While the Corvette Racing team would like more time for testing, officials are confident that the second-generation C7.R will perform well at its on-track debut next month.
“We’re very, very close to having that first chassis done,” program manager Doug Fehan told sportscar365.com. “We’ll be doing some shakedown runs on it shortly. We’ll then pack it up and ship it off to Ladoux.”
In France, the Corvette and its competitors like Ford GT and Ferrari 488 GTB will take part in the mandatory FIA Balance of Performance testing at Michelin’s high speed test track in Ladoux on Sept. 15-20.
The new C7.R isn’t really all that different from the current generation, according to Fehan. It’s basically a response to new safety and performance standards for 2016.
“It has the safety improvements built into it,” Fehan says, “and it has some small aero changes on it and that’s about it. We’re not overly concerned about it.” He admits he would prefer more time to test the car, but time and money prevent the Corvette team from doing much more than systems checks, possibly at GM’s proving grounds in Milford, Mich., before the new C7.R is air-freighted to France.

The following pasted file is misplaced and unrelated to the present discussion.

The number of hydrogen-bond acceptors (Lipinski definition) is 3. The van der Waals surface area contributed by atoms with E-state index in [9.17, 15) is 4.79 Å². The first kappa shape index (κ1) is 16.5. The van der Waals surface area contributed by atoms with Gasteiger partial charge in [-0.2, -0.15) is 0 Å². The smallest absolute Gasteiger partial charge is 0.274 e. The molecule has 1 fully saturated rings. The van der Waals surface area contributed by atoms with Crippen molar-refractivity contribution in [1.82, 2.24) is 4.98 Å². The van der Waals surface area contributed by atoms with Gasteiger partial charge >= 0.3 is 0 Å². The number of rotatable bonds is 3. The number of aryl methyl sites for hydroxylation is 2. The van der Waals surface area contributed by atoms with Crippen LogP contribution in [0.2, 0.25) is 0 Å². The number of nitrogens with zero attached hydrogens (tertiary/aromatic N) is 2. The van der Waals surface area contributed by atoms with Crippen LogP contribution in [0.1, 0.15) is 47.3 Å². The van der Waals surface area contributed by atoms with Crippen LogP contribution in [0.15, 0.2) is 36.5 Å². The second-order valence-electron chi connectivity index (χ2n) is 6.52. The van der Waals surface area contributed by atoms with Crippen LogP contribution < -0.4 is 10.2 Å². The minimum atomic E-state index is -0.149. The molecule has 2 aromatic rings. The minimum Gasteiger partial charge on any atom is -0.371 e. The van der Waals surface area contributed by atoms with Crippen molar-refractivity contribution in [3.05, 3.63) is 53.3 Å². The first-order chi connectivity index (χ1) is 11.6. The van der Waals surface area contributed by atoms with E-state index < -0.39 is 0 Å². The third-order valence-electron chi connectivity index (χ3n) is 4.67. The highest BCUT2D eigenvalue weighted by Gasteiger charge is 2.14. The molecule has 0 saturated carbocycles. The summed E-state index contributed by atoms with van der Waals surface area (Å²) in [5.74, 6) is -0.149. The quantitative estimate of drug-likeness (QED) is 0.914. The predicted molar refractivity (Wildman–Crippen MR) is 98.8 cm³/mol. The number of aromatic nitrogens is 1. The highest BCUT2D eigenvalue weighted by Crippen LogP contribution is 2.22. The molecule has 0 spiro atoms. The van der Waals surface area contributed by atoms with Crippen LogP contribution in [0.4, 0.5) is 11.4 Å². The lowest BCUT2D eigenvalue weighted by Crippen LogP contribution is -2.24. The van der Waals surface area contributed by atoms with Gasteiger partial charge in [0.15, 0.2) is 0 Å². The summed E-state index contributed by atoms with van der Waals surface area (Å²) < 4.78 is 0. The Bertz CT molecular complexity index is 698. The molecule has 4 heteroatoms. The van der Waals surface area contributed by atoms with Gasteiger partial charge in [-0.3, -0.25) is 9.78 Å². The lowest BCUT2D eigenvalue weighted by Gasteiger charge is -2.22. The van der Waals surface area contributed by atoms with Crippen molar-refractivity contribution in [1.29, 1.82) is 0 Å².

“I don’t think anybody’s happy with the amount of testing they do for anything at any time,” Fehan said.
Pointing out that neither time nor money “are in abundance at what we’re working on,” Fehan says the Corvette team has “to be very prudent about how we spend both.”
One of the differences for the 2016-spec C7.R is the new rollcage to accommodate the mandatory driver escape hatch.
Fehan says spectators will see “no real discernible difference” when looking at the new car.
“If you just glanced at it, you wouldn’t see anything. It looks the same,” he said. “There’s nothing dramatically new, or dramatically radical and certainly nothing that resembles the Ford.”
Fehan favors the Balance of Performance tests that will lock in each car’s homologation, saying that the series is successful “because the rules are stable.”